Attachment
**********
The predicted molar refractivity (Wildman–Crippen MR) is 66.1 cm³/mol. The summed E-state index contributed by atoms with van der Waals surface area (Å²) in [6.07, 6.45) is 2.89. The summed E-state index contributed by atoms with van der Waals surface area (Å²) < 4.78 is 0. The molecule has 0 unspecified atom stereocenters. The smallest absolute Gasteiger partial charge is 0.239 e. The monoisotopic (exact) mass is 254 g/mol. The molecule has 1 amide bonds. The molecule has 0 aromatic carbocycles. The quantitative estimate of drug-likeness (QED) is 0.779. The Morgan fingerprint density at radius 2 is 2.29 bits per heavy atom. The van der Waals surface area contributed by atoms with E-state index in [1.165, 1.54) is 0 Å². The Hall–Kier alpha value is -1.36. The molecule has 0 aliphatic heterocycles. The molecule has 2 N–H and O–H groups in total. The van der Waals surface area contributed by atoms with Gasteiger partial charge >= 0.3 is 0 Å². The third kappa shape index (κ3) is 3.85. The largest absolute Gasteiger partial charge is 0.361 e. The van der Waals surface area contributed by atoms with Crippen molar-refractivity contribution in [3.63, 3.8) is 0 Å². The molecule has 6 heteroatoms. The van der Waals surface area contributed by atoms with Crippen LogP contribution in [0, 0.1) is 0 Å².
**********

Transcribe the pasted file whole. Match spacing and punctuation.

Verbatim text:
The predicted molar refractivity (Wildman–Crippen MR) is 66.1 cm³/mol. The summed E-state index contributed by atoms with van der Waals surface area (Å²) in [6.07, 6.45) is 2.89. The summed E-state index contributed by atoms with van der Waals surface area (Å²) < 4.78 is 0. The molecule has 0 unspecified atom stereocenters. The smallest absolute Gasteiger partial charge is 0.239 e. The monoisotopic (exact) mass is 254 g/mol. The molecule has 1 amide bonds. The molecule has 0 aromatic carbocycles. The quantitative estimate of drug-likeness (QED) is 0.779. The Morgan fingerprint density at radius 2 is 2.29 bits per heavy atom. The van der Waals surface area contributed by atoms with E-state index in [1.165, 1.54) is 0 Å². The Hall–Kier alpha value is -1.36. The molecule has 0 aliphatic heterocycles. The molecule has 2 N–H and O–H groups in total. The van der Waals surface area contributed by atoms with Gasteiger partial charge >= 0.3 is 0 Å². The third kappa shape index (κ3) is 3.85. The largest absolute Gasteiger partial charge is 0.361 e. The van der Waals surface area contributed by atoms with Crippen molar-refractivity contribution in [3.63, 3.8) is 0 Å². The molecule has 6 heteroatoms. The van der Waals surface area contributed by atoms with Crippen LogP contribution in [0, 0.1) is 0 Å².